The broadest-construction rubric coupled with the term “comprising” does not give the PTO an unfettered license to interpret claims to embrace anything remotely related to the claimed invention.Details: I'll focus only on the claim construction of "material for finishing." Full details of the case can be found here on the 37 Thoughts blog.
The claim at issue was:
4. On a floor having a flat top surface and an improved material for finishing the top surface of the floor, the improvement comprising:
at least one elongated sheet including a uniform flexible film ... and
a continuous layer of adhesive material disposed between the top surface of the floor and the flexible film, the adhesive layer releasably adhering the flexible film onto the top surface of the floor.
The BPAI interpreted "material for finishing" as "a material that is structurally suitable for placement on the top surface of a floor." The BPAI also relied on the transitional phrase "comprising" to allow "the finishing material to fall anywhere above the surface being finished regardless of whether it actually ‘finishes’ the surface."
The court disagreed and found that the "material for finishing" is the "layer on the top surface of a floor that is the final treatment or coating of a surface," explaining that:
A material cannot be finishing any surface unless it is the final layer on that surface. Otherwise, the material would not be “finishing” the surface in any meaningful sense of the word.The court remanded to the BPAI for a new invalidity analysis with the proper claim construction.
My two cents: I see the holding of In re Suitco as: while "comprising" allows additional elements, it does not allow for the presence of additional that overrule an explicit limitation. In Suitco, additional layers on top of the finishing material were not allowed because such layers would overrule the "material for finishing" limitation.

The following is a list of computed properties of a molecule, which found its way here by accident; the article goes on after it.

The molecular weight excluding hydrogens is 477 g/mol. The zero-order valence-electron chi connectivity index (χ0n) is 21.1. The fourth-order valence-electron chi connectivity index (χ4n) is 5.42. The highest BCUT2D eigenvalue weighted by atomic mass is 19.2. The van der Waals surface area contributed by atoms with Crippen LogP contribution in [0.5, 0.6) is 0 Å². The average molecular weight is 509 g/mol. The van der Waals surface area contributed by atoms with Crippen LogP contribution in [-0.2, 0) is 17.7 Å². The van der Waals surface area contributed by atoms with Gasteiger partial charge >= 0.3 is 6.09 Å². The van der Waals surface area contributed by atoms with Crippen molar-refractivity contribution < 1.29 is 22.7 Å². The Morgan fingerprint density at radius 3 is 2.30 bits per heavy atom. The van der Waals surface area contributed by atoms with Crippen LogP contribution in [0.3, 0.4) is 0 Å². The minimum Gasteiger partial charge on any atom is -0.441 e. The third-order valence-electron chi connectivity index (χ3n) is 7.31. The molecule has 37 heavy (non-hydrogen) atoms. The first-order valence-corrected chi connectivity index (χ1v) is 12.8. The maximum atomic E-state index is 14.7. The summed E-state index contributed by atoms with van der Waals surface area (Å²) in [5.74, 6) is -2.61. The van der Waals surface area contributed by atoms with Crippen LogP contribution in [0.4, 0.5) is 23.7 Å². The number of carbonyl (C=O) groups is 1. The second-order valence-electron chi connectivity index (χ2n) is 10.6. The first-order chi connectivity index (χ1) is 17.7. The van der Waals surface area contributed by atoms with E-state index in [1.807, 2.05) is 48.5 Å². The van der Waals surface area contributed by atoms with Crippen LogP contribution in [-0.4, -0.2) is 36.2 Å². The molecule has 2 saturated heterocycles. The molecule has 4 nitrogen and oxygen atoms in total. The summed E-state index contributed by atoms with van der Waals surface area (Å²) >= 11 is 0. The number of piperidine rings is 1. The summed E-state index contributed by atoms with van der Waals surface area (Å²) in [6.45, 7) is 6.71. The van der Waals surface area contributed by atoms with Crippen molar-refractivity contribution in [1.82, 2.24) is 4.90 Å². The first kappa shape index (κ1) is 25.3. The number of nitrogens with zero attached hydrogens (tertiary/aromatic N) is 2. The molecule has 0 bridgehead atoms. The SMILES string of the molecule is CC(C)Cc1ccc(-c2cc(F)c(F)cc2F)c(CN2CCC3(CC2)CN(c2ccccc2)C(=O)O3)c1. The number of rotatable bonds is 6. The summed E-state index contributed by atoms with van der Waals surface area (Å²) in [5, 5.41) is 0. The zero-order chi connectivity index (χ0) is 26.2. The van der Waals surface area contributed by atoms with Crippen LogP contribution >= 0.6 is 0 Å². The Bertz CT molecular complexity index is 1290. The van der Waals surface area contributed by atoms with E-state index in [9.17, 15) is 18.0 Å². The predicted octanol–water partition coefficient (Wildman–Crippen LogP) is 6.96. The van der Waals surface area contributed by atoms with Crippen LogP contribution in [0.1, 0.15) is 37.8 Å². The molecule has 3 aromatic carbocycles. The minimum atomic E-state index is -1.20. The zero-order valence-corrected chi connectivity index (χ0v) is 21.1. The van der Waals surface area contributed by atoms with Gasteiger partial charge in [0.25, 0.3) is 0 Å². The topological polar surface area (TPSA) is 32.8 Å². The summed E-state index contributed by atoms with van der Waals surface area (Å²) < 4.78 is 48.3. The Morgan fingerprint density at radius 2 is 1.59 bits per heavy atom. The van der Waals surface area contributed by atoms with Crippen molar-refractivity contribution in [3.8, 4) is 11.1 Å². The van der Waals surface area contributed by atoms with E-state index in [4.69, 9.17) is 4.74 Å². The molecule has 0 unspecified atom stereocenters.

The BPAI has twice used In re Suitco in precisely this manner to reject an Examiner's interpretation that included elements excluded by the claim. Ex parte Henninge involved a lithium battery, with the claim limitation at issue being "wherein the separator-electrode unit comprises an inorganic separator unit." The Examiner argued that because "comprising" was used as the transitional phrase, the separator-electrode unit could include organic ingredients. The BPAI rejected this interpretation because the claim contained an explicit requirement that the separator is inorganic.
Ex parte Wu was a chemical case, where the claim limitation at issue was “one or more carbon black fillers, wherein said fillers are the only fillers in the organosilane masterbatch.” The Examiner used a reference which taught silica (not carbon black) fillers, and argued that this met the claimed limitations because "the term 'comprising' permits inclusion of the additional ingredients not recited in the claims." The Board rejected this interpretation, finding that "['comprising'] does not permit the presence of those fillers, including silica fillers, which are specifically excluded by the explicit language of the claims."